Nine basic attack patterns have accounted for the vast majority of cyber security incidents in the last decade, according to Verizon security research released in late April.
For the 2014 “Data Breach Investigations Report,” an annual examination of global cyber attacks and breaches, researchers examined 100,000 security incidents from the past decade.
More than 90 percent of data breaches fell into these categories:
- Point-of-sale intrusions: Remote attacks that target retail transactions
- Web app attacks: Typically involve exploitation of coding and authentication in web apps. “Web apps remain the proverbial punching bag of the Internet,” researchers wrote.
- Insider and privilege misuse: Internal security breaches, typically for financial gain
- Crimeware: Malicious programs used to control systems for illicit uses like stealing login credentials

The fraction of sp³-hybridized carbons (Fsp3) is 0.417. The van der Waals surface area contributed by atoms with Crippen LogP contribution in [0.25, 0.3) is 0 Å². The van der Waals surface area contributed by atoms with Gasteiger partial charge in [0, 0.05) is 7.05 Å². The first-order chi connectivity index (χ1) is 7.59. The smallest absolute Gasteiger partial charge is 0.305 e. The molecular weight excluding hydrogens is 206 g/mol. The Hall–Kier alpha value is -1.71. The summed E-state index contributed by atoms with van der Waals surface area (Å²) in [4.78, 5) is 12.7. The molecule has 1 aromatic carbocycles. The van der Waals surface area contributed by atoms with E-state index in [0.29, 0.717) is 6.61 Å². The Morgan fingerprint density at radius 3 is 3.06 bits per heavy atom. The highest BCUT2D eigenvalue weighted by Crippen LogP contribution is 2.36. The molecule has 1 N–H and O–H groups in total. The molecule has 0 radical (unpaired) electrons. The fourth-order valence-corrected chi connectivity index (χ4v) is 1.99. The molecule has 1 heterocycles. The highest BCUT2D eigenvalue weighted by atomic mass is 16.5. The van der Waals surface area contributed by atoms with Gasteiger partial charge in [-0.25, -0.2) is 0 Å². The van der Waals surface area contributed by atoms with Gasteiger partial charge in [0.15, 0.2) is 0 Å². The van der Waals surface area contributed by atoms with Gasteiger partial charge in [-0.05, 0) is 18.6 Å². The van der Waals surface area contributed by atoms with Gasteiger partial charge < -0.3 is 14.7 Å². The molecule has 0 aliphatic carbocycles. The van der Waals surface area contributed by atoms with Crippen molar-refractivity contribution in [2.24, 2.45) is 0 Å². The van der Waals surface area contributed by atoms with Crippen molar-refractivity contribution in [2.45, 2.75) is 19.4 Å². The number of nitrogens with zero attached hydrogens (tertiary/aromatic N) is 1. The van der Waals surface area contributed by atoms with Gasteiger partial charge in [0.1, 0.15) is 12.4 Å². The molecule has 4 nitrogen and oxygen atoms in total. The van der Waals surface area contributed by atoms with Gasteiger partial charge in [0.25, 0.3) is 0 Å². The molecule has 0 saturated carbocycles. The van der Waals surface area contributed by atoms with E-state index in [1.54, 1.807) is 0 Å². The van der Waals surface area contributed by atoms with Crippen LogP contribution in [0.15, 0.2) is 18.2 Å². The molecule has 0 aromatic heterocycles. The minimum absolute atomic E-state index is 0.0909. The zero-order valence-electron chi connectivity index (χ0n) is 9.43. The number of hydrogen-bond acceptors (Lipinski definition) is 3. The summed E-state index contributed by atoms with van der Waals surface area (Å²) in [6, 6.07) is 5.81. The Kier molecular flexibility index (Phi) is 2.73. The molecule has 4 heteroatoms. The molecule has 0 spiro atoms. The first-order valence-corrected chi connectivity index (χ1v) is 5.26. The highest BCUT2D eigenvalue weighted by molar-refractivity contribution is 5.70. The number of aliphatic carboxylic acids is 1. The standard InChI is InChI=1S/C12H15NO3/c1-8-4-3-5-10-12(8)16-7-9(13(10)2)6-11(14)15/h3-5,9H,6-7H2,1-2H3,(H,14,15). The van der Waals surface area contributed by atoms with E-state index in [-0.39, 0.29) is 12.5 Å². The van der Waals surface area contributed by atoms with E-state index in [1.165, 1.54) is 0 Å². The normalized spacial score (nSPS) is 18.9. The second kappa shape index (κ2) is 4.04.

- Payment card skimmers: A growing set of crimes that involves physically tampering with payment machines
- Cyber espionage: Unauthorized system access attributed to state-affiliated actors
- Denial of Service (DoS) attacks: Any attack intended to compromise the availability of networks or systems
- Miscellaneous errors: When the breach is the result of human error (such as accidentally emailing critical information)
- Physical theft and loss
The report also examines trends that arose in 2013, a year in which the most widely publicized incident involved of data from 40 million debit and credit cards from Target stores. Researchers said the attack as indicative of a major trend in cyber security.
“2013 may be remembered as the 'year of the retailer breach,' but a comprehensive assessment suggests it was a year of transition from geopolitical attacks to large-scale attacks on payment card systems,” researchers wrote.
The 2013 analysis included 63,437 security incidents and 1,367 confirmed data breaches, reported to Verizon by 50 global security organizations.
Read the full report HERE.